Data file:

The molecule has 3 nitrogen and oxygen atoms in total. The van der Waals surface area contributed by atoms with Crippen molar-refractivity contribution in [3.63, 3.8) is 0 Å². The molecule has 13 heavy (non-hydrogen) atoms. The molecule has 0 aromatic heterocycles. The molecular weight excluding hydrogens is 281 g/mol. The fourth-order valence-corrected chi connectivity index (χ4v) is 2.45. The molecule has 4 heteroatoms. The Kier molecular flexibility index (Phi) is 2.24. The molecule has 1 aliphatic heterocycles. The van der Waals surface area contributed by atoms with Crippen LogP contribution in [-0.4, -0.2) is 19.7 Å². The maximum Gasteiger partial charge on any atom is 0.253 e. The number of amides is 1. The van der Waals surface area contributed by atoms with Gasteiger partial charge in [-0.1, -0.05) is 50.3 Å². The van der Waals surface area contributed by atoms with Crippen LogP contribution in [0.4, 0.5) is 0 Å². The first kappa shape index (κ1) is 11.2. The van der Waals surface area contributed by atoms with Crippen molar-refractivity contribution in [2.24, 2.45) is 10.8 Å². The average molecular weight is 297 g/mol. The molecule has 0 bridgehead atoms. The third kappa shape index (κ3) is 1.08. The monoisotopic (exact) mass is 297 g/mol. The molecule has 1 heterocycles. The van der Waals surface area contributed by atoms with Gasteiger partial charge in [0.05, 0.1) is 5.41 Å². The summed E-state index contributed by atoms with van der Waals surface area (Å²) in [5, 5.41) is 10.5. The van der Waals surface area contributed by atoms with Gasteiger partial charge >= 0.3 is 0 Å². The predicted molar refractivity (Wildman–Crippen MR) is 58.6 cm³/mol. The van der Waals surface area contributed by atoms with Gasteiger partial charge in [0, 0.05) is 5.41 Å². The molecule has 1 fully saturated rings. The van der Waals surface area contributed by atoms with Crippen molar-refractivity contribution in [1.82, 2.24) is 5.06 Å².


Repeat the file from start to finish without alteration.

The molecule has 3 nitrogen and oxygen atoms in total. The van der Waals surface area contributed by atoms with Crippen molar-refractivity contribution in [3.63, 3.8) is 0 Å². The molecule has 13 heavy (non-hydrogen) atoms. The molecule has 0 aromatic heterocycles. The molecular weight excluding hydrogens is 281 g/mol. The fourth-order valence-corrected chi connectivity index (χ4v) is 2.45. The molecule has 4 heteroatoms. The Kier molecular flexibility index (Phi) is 2.24. The molecule has 1 aliphatic heterocycles. The van der Waals surface area contributed by atoms with Crippen LogP contribution in [-0.4, -0.2) is 19.7 Å². The maximum Gasteiger partial charge on any atom is 0.253 e. The number of amides is 1. The van der Waals surface area contributed by atoms with Gasteiger partial charge in [-0.1, -0.05) is 50.3 Å². The van der Waals surface area contributed by atoms with Crippen LogP contribution in [0.4, 0.5) is 0 Å². The first kappa shape index (κ1) is 11.2. The van der Waals surface area contributed by atoms with Crippen molar-refractivity contribution in [2.24, 2.45) is 10.8 Å². The average molecular weight is 297 g/mol. The molecule has 0 bridgehead atoms. The third kappa shape index (κ3) is 1.08. The monoisotopic (exact) mass is 297 g/mol. The molecule has 1 heterocycles. The van der Waals surface area contributed by atoms with Gasteiger partial charge in [0.05, 0.1) is 5.41 Å². The summed E-state index contributed by atoms with van der Waals surface area (Å²) in [5, 5.41) is 10.5. The van der Waals surface area contributed by atoms with Gasteiger partial charge >= 0.3 is 0 Å². The predicted molar refractivity (Wildman–Crippen MR) is 58.6 cm³/mol. The van der Waals surface area contributed by atoms with Gasteiger partial charge in [0, 0.05) is 5.41 Å². The molecule has 1 fully saturated rings. The van der Waals surface area contributed by atoms with Crippen molar-refractivity contribution in [1.82, 2.24) is 5.06 Å².